12 ways to visualize network security

Is enterprise security like a stack of Swiss cheese? Or is it more like a Dirty Harry movie?

Remember the old M&M analogy - security is like an M&M candy, hard shell on the outside, soft on the inside. In other words, put up firewalls, built a strong perimeter and you're good to go. Of course, nobody believes that M&M-type security is sufficient in today's world of insider threats, data leakage, mobile workers, thumb drives and sophisticated malware. So, what's the new metaphor? We asked around and came up with a number of interesting and useful ways to think about enterprise security.

Security is like a stack of Swiss cheese

Each slice covers up holes in the slices below it. By Jeremiah Grossman, CTO, Whitehat Security.

Traditional enterprise security is viewed as a hard outer shell protecting a soft interior, but today's Web 2.0 era has changed all that. The perimeter has become porous with applications and access control shared deep between enterprises and consumers. In this way enterprise security can be best viewed like a stack of Swiss cheese. No single layer of security is impenetrable; each protects certain areas and misses others. In a layered approach each slice (defense-in-depth) attempts to cover up the holes in the one below it.

Security is a fortified castle

Defenses are needed on the perimeter and inside. By Ryan Sherstobitoff, Panda Security.

Today's threats are designed to evade multiple layers of defense and the M&M metaphor no longer applies. Emerging threats are able to bypass current perimeter defenses (the shell) and invade end-points because the vector has changed. This perimeter-based model worked years ago during the days of network worms, network based attacks, when they were easily stopped by blocking ports. When talking about network security today, both a perimeter and a converged end-point approach, including many different technologies (antivirus, data leak prevention, system hardening, disk encryption, behavioral blocking, behavioral analysis, firewall and NAC) that inspect and prevent at multiple layers is key.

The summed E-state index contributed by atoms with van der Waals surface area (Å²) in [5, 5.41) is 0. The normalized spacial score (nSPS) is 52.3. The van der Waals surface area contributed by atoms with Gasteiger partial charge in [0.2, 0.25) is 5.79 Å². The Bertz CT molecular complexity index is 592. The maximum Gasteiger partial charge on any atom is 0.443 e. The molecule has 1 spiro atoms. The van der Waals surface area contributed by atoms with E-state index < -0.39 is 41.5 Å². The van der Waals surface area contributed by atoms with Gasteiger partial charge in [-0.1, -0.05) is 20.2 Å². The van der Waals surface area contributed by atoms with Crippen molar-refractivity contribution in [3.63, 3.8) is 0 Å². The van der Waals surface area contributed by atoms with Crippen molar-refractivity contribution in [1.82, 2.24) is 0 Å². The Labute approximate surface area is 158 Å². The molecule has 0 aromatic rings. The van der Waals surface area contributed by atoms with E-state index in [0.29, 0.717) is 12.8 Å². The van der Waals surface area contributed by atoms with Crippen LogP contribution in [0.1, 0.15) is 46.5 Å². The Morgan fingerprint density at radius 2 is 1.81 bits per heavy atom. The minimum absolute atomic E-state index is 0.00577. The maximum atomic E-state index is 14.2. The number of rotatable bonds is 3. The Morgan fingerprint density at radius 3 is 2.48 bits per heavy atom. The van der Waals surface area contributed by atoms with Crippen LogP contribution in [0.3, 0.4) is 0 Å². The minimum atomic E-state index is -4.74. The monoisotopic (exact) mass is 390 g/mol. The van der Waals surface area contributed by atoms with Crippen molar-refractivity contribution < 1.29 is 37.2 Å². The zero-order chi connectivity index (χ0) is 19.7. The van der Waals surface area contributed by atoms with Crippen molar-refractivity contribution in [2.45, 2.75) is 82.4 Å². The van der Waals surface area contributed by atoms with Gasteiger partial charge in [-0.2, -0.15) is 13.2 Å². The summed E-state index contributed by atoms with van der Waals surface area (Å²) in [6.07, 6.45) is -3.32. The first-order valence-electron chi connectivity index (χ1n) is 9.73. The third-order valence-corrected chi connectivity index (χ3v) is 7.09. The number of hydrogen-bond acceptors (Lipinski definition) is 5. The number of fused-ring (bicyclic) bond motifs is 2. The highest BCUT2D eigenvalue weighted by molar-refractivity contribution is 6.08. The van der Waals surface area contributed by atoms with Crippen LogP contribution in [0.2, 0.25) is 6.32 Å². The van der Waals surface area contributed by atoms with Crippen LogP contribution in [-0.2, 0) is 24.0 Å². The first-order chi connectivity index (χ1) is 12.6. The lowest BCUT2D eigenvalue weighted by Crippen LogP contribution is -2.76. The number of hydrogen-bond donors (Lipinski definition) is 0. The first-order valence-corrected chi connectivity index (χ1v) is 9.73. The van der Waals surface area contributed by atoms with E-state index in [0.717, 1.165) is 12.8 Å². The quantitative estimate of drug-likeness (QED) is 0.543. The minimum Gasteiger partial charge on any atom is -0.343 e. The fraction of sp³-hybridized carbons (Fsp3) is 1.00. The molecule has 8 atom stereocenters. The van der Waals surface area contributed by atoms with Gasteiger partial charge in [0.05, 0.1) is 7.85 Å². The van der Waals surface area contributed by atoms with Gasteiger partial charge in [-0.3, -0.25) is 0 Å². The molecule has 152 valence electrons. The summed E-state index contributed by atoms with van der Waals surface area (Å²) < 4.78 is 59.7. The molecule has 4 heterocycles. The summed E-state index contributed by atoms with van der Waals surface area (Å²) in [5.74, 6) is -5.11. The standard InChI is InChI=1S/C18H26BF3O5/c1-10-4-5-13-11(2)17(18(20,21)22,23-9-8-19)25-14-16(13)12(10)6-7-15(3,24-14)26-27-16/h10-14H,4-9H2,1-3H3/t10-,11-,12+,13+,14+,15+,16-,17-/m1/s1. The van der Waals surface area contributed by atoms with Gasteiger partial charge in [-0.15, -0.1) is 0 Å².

Security is like a primary care physician

Coverage needs to extend from cradle to grave. By Becky Bace, Trident Capital.

The body of knowledge associated with system security/risk management has grown explosively over the past couple of decades and we're at a generational juncture. It's time for us as a profession to acknowledge this and to adjust our definition of roles and requisite expertise accordingly. I use the analogy of healthcare to describe where we are and where we might want to go. The notion of primary care provider (i.e. family/personal physician) is core here, with qualifications determined by not only how well the person understands core concepts of security, but also how well the person understands the system (and associated business) to be protected. I also propose that we define and provide some way of rigorously assessing and certifying specialists who would be called in when an issue falling within their specialty arose. One of the points of this analogy that I like the most is the notion of specialty coverage from womb (obstetrics) to undertaker (forensic pathology), for good security has that level and range of involvement.

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